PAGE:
Xbox 360 Review: Rayman Origins

The limbless icon returns to his roots, but is it for the best?

It’s safe to say that Rayman and I have had our differences over the years, which is why I was surprised to find myself reviewing his latest game which returns him to his platforming roots of yesteryear. I thought it might change my opinion of the limbless guy, but did he succeed?

Well, while it’s safe to say that we won’t be the best of friends, I did enjoy my time with Origins. So it’s got a very thin plot, but then again so does every Mario game and he’s done very well out of it, providing the game is superb…luckily for Rayman, Origins is impressive and addictive. It follows the traditional platform formula of going from left to right to the exit, while finding collectables along the way. Rayman (or whatever character you choose to play) rescues little creatures called Electroons and gathers yellow animals called Lums that are scattered all over each stage, hitting the King Lum will turn the surrounding Lums red and double their worth, which adds towards your score at the end of the level, which will net you medallions to spend on unlocking new levels.

It’s surprising to see a 2D platformer as a full retail release, but Rayman Origins is a masterpiece of design and it looks just superb, it’s well animated and it plays seamlessly. You gather abilities as you progress and you can play with upto 4 players co-op in a New Super Mario Bros Wii way of dropping in and out. The game may only have a 7+ rating on it, but it’s fair to say that it’s difficult for even the most experienced gamer.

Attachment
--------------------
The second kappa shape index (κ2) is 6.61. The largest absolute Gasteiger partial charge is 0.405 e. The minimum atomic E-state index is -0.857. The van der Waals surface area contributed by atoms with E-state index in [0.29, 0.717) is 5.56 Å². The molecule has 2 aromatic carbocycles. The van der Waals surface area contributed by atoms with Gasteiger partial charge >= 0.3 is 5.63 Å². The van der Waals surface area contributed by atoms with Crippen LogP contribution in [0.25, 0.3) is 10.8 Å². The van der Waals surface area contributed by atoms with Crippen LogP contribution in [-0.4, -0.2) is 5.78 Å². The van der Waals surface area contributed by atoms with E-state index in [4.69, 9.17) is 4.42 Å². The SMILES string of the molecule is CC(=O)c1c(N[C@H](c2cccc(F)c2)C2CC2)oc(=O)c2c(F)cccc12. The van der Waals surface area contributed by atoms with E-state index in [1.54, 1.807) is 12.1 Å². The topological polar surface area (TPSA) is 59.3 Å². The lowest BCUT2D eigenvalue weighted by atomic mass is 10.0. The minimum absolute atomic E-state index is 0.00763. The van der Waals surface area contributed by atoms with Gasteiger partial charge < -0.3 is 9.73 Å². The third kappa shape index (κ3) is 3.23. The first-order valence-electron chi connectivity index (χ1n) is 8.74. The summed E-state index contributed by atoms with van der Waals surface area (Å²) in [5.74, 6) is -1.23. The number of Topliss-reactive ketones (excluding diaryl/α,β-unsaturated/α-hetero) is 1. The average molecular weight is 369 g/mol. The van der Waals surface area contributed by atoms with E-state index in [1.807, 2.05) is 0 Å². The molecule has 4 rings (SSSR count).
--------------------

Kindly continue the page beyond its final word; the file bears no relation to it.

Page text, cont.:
The levels are nice and varied, plus there are areas where you’ll be flying on a mosquito as you shoot targets and gather Lums to mix things up. The controls are simple and you’ll only die by your own mistakes, not randomly like in say a Sonic game. Which is quite a feat considering you can sprint pretty fast through the levels, I did so early on and not only managed to hit the end without stopping my sprint, I did so without getting hit once.

Boss fights are decent and matches the traditional nature of remembering the pattern to defeat them, while the main platforming is difficult in one sense, but easy in another. The enemies you come across don’t really pose much of a risk since you can just slap them or jump on them, but the timing of the jumps you have to pull off will test you. Replay value is limited to returning to the past levels and gathering enough Lums to hit the target and rescuing the hidden Electroons. As a whole, it’s an impressive package and there is plenty for you to do.

The visuals are the most charming aspect of Origins; it’s just like playing a cartoon. The engine is just superb and I can’t wait to see what they do with it next, the voice-acting is definitely more inclined to the younger audience, although the music that plays when you collect a King Lum is quite amusing.

The Verdict

As much as it pains me to say it, Rayman has done a wonderful job in returning to his roots in Rayman Origins. It’s a great platformer and one that deserves to be played by everyone, my only criticism is that it perhaps plays it a bit too safe with its level design. Other than that, it’s a real gem.